JAKARTA (Reuters) - Indonesia's anti-graft agency questioned the energy minister on Monday over a corruption scandal that has ensnared top oil officials and threatened to tarnish President Susilo Bambang Yudhoyono's final year in office.
Minister Jero Wacik, a member of the president's ruling Democratic party, was called in as a witness by the Corruption Eradication Commission (KPK) as part of a probe into bribery charges against the head of the energy regulator SKKMigas.
Along with the risk of political damage, the scandal could undermine attempts to attract more investment from international energy firms, several of which have threatened to scale back operations due to uncertainty about the investment environment.
Wacik has denied any involvement in the SKKMigas case.
"I am here to fulfill a KPK summons today to provide an explanation about a case that is currently being processed," Wacik told reporters after arriving at the agency's headquarters in Jakarta.
The regulator was thrown into disarray in August when Rudi Rubiandini, who has since been suspended as chairman, was arrested on suspicion of accepting a bribe from an employee of Singapore-based firm Kernel Oil.
The energy ministry's secretary general along with three other top officials from SKKMigas have been banned from overseas travel by KPK due to their links to the investigation.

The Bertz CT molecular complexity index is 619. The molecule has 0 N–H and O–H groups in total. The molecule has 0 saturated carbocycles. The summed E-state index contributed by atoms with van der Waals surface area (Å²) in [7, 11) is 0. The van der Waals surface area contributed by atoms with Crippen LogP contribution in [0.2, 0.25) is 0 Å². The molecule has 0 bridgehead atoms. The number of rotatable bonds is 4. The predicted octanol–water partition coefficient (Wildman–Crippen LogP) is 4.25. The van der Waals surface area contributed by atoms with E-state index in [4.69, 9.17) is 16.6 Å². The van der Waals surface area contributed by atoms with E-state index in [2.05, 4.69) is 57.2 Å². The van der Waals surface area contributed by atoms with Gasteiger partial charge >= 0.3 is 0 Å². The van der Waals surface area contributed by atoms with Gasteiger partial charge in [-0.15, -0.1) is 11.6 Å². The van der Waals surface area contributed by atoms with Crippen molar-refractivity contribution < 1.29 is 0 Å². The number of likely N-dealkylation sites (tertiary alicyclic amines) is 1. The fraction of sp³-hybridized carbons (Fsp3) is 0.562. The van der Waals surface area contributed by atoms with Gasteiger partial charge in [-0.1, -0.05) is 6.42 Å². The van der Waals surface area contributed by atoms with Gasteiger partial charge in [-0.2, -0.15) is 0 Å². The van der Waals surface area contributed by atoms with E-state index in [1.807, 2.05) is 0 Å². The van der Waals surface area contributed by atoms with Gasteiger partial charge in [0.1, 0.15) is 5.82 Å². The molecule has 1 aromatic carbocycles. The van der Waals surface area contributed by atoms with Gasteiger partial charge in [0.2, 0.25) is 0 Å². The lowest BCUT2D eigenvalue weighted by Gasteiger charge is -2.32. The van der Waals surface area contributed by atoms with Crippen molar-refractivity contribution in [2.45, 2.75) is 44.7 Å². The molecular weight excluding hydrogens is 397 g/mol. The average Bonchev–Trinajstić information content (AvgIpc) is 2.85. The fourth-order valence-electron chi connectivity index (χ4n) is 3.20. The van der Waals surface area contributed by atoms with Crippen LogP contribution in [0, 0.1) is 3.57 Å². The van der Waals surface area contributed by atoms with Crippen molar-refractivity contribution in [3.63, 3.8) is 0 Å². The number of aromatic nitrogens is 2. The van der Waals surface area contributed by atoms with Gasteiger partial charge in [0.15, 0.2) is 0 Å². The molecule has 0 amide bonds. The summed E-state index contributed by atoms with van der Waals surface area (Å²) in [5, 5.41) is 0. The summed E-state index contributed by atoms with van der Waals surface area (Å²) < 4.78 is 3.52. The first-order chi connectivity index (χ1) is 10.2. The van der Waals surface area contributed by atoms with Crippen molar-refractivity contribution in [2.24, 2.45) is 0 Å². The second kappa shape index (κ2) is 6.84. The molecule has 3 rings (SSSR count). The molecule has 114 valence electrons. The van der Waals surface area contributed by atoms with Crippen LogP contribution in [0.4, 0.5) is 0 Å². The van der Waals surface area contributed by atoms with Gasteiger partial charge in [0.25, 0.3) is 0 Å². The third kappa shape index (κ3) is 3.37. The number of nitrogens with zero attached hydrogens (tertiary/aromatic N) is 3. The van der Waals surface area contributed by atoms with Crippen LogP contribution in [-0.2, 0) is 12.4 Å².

The scandal, the first to reach the top levels of the energy ministry, has added to investor concerns over Indonesia's energy policies, which have been criticized as being unclear and nationalistic.
Indonesia has struggled to stop its decline in oil production at a time when energy demand, driven by rapid economic growth, has been surging, driving a widening current account deficit.
The oil and gas sector is politically crucial, accounting for about a fifth of Indonesia's government revenue.
Indonesia was once self-sufficient in oil and gas but has been struggling for years to attract investment to halt declining output from a peak of around 1.6 million barrels per day (bpd) in 1995. Indonesia has said it expects to produce 826,000 bpd this year and 870,000 bpd in 2014.
Wacik is the latest top official to be summoned for questioning by the KPK. At the weekend, the agency questioned Vice President Boediono over a case related to a bank rescue in 2009 when he headed the central bank.
The graft cases and investigations undermine Yudhoyono's claims that during his two terms as president he has successfully tackled the corruption that has long been a routine part of doing business in Southeast Asia's largest economy.
Yudhoyono's party has seen its popularity slide ahead of next year's parliamentary and presidential elections.
(Reporting by Fergus Jensen; Writing by Randy Fabi; Editing by Ed Davies)